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Rich in wildlife and biodiversity, the Black Sea is sadly on the way to becoming just that – a sea blackened by pollution, oil spills and other environmental threats. WWF is working along the coast, in the water and throughout the region to protect one of the world's largest inland seas.

Black Sea coast, Strandja Natural Park, Bulgaria. rel= © Michel GUNTHER / WWF

Black sea, blue river, green mountains
Bordered by Bulgaria, Georgia, Romania, Russia, Turkey and Ukraine, the Black Sea and its surrounding areas are marked by majestic scenery and a rich cultural and natural heritage.

This includes not just the sea itself, but the Danube River Delta, Caucasus and Carpathian Mountains as well. The region's waters, coastlines, flooplains and mountains are home to an incredibly diverse range of wildlife and habitats.

Bears, wolves and lynx inhabit the old growth forests. In the Black Sea, one still finds bottlenose dolphins and about 180 species of fish, including tuna, anchovy, herring, mackerel and the famous white sturgeon. Monk seals, sadly, have become extinct here.

Environmental crossroads

The region’s natural wealth, however, is under severe pressure.

Pollution, oil spills, marine traffic, invasive species and overfishing threaten the sea and rivers. Excessive and illegal logging, intensive agriculture and unsustainable coastal development are problems on land.

The region is also vulnerable to climate change, which could add to the stress the region's natural systems are already under.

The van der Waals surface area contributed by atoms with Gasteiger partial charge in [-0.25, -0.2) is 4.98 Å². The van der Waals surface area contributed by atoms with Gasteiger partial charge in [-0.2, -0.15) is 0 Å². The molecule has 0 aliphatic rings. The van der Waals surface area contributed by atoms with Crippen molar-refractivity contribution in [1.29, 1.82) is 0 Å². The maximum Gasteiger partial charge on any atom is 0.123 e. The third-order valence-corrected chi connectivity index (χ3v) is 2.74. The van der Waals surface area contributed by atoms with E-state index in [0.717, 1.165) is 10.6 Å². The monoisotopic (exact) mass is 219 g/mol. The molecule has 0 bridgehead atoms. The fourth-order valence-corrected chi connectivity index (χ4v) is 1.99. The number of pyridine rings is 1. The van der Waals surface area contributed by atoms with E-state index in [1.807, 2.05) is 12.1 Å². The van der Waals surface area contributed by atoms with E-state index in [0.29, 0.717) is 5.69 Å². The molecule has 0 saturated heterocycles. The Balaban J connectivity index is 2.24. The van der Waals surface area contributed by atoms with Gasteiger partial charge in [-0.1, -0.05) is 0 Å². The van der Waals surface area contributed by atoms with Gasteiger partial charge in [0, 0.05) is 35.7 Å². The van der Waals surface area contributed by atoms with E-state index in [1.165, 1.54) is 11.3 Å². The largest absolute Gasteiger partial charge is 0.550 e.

Today, the Black Sea region is at an environmental crossroads. It can continue on the path of neglect or it can move towards a more sustainable future.

In response to these challenges, WWF is working with local communities, organizations and governments to promote the conservation, restoration and sustainable management of the Black Sea region for the benefit of people and environment.
Bottlenose dolphin, Black Sea, Ukraine. 
© Andrey Nekrasov / WWF
Bottlenose dolphin numbers in the Black Sea are on the decline as a result of pollution and hunting.
© Andrey Nekrasov / WWF

From the Black Forest to the Black Sea

Aerial view of the Danube Delta. The delta is one of the world’s most valuable wetland areas, home to 300 species of birds and 45 freshwater fish species. © WWF
Starting in Germany's Black Forest, the Danube River flows some 2,850km through cities, valleys and wide gorges before reaching the Black Sea via the Danube Delta in Romania and Ukraine.

The Delta is one of the world's largest wetlands – a unique habitat of canals, reed beds, lakes and ponds, and an important breeding site for hundreds of bird species, including the largest colony of pelicans outside of Africa and more than half of the world’s pygmy cormorant population. WWF is committed to saving the biodiversity and ecological value of this unique natural jewel.
Russian sturgeon, Black Sea, Ukraine.

© Andrey Nekrasov / WWF

Great white pelicans (Pelecanus onocrotalus), Danube Delta, Ukraine.

© WWF / Anton Vorauer

Where is the Greater Black Sea Basin?
The Greater Black Sea Basin is highlighted in blue.

View WWF Critical Regions of the World in a larger map

Facts & Figures

  • The Black Sea has an area of 436,400 km2 (168,495 sq mi), a maximum depth of 2,212m (7,257 ft) and a volume of 547,000 km3 (133,500 cu mi).
  • Some of Europe’s longest and largest rivers flow into the Black Sea, including the Danube, the largest tributary, as well as the Dnieper, Southern Bug, Dniester and Don.
  • It is connected to the Mediterranean Sea by the Bosporus and the Sea of Marmara, and to the Sea of Azov by the Strait of Kerch.
  • Important cities along the Black Sea coast include: Istanbul, Turkey; Burgas, Bulgaria; Constanta, Romania; Odessa, Ukraine; Sochi, Russia; and Poti, Georgia.
  • The population of the greater Black Sea basin is more than 160 million.